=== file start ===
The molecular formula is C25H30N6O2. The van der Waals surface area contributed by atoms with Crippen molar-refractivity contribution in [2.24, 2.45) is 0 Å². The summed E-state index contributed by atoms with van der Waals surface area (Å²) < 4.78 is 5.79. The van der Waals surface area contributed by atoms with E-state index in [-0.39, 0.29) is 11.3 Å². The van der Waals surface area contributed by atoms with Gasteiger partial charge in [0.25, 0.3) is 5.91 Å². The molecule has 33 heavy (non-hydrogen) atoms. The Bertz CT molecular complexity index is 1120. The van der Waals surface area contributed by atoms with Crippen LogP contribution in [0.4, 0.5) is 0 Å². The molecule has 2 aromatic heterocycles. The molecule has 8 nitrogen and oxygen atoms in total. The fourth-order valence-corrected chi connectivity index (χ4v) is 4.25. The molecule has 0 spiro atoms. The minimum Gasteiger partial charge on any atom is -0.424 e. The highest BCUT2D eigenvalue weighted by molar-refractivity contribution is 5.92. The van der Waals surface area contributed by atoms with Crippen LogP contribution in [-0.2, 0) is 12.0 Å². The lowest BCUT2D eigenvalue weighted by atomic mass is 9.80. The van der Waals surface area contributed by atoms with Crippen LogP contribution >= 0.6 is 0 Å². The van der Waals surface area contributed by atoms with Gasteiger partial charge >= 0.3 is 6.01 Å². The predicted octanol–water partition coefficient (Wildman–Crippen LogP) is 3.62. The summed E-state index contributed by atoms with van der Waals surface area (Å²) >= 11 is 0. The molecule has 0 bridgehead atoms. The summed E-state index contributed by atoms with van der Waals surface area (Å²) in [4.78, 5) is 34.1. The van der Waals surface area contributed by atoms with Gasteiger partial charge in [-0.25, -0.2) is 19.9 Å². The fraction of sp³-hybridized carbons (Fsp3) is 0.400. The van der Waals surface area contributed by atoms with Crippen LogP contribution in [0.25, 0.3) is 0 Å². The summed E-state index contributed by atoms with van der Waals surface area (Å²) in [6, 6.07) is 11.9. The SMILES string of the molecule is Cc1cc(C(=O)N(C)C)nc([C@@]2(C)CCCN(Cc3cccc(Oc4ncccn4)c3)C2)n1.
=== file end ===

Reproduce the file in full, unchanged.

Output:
The molecular formula is C25H30N6O2. The van der Waals surface area contributed by atoms with Crippen molar-refractivity contribution in [2.24, 2.45) is 0 Å². The summed E-state index contributed by atoms with van der Waals surface area (Å²) < 4.78 is 5.79. The van der Waals surface area contributed by atoms with E-state index in [-0.39, 0.29) is 11.3 Å². The van der Waals surface area contributed by atoms with Gasteiger partial charge in [0.25, 0.3) is 5.91 Å². The molecule has 33 heavy (non-hydrogen) atoms. The Bertz CT molecular complexity index is 1120. The van der Waals surface area contributed by atoms with Crippen LogP contribution in [0.4, 0.5) is 0 Å². The molecule has 2 aromatic heterocycles. The molecule has 8 nitrogen and oxygen atoms in total. The fourth-order valence-corrected chi connectivity index (χ4v) is 4.25. The molecule has 0 spiro atoms. The minimum Gasteiger partial charge on any atom is -0.424 e. The highest BCUT2D eigenvalue weighted by molar-refractivity contribution is 5.92. The van der Waals surface area contributed by atoms with Crippen LogP contribution in [-0.2, 0) is 12.0 Å². The lowest BCUT2D eigenvalue weighted by atomic mass is 9.80. The van der Waals surface area contributed by atoms with Crippen LogP contribution >= 0.6 is 0 Å². The van der Waals surface area contributed by atoms with Gasteiger partial charge >= 0.3 is 6.01 Å². The predicted octanol–water partition coefficient (Wildman–Crippen LogP) is 3.62. The summed E-state index contributed by atoms with van der Waals surface area (Å²) >= 11 is 0. The molecule has 0 bridgehead atoms. The summed E-state index contributed by atoms with van der Waals surface area (Å²) in [4.78, 5) is 34.1. The van der Waals surface area contributed by atoms with Gasteiger partial charge in [-0.25, -0.2) is 19.9 Å². The fraction of sp³-hybridized carbons (Fsp3) is 0.400. The van der Waals surface area contributed by atoms with Crippen LogP contribution in [0.25, 0.3) is 0 Å². The summed E-state index contributed by atoms with van der Waals surface area (Å²) in [6, 6.07) is 11.9. The SMILES string of the molecule is Cc1cc(C(=O)N(C)C)nc([C@@]2(C)CCCN(Cc3cccc(Oc4ncccn4)c3)C2)n1.